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|..a vase of David Austin's "Glamis Castle" roses. Not a bad variety to paint,although you have
to work fairly quickly, to avoid the inevitable problems should the flowers wilt or the petals fall before they
are altogether painted.If flowers like these are to be left overnight,with the intention of carrying on work the
following day,it is better to either only suggest a group of flowers by the vaguest smudge or to actually finish
them completely before stopping for the day. Roses move a lot more than you might imagine.
David Austin is an English nurseryman who has bred a new generation of roses with the 'old rose'appearance but the ability to repeat flower.I've found some of these very useful.Any painter with a little land and the inclination to paint flowers will,if he's anything like me,eventually find himself taking up a sideline as a gardener.
I begin the still life with a white or slightly toned ground. This is then toned down with a mixture of oil, raw sienna, and black, very thin. The outlines of the subject are drawn with a large hog brush, paying attention particularly to the larger masses of light and shade. The first colours are laid in quite thinly, and always somewhat darker than their anticipated final tones. At this stage it is more or less of a 'map' of the main divisions of the painting. From a distance of forty feet or so, it would look reasonably life like, but darker than necessary. From close up, it would appear very vague and extremely untidy. (This stage used to be a great problem to me.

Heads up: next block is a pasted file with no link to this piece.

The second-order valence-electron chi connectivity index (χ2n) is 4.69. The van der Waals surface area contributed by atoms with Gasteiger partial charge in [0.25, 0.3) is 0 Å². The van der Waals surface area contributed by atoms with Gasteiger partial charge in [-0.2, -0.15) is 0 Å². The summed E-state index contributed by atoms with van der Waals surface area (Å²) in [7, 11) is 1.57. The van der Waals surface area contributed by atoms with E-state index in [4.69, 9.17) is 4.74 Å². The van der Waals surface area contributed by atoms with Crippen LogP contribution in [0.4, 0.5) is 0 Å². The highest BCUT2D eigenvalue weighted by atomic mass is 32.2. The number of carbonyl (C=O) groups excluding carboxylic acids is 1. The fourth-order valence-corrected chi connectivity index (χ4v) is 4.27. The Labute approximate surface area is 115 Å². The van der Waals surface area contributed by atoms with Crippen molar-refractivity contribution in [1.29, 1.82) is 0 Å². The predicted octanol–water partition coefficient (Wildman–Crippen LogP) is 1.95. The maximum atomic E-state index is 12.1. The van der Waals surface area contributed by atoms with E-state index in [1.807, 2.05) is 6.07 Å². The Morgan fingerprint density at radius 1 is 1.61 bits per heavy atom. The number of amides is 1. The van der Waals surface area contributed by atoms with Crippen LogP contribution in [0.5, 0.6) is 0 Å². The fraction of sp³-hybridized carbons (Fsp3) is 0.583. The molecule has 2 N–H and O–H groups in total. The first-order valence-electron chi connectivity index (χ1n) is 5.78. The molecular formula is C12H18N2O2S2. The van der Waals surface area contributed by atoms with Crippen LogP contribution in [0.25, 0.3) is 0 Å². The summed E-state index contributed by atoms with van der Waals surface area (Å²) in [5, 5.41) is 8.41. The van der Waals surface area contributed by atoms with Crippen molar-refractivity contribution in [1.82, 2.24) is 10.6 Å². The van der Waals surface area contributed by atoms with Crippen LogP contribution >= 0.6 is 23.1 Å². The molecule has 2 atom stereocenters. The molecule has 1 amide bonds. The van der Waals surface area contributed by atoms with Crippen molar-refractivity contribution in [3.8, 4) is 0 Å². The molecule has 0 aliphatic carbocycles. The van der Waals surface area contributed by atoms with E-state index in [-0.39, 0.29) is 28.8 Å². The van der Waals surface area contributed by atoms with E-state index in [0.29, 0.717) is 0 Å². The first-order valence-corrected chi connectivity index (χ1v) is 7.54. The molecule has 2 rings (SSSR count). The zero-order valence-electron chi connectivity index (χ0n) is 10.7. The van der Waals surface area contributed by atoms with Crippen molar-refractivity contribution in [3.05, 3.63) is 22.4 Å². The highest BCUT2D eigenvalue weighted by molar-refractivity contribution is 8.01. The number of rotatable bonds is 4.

Not having the confidence that I could always get out of a mess,I was too reluctant to get myself into one.)
Nevertheless, after years of practice and experiment this does seem the best route to follow
Get the big things right, and fit the small things into them. This presupposes that the initial layout was broad and perhaps untidy but nonetheless accurate .
And now it is a matter of bringing the picture up to the desired tone, all the while monitoring the exact tonal relationships in the still life painting.
What is relatively light in the subject must be exactly as relatively light in the painting. On this and accurate (I mean accurate, not necessarily minute) drawing the success of the thing will depend. That and the choice of still life subject in the first place.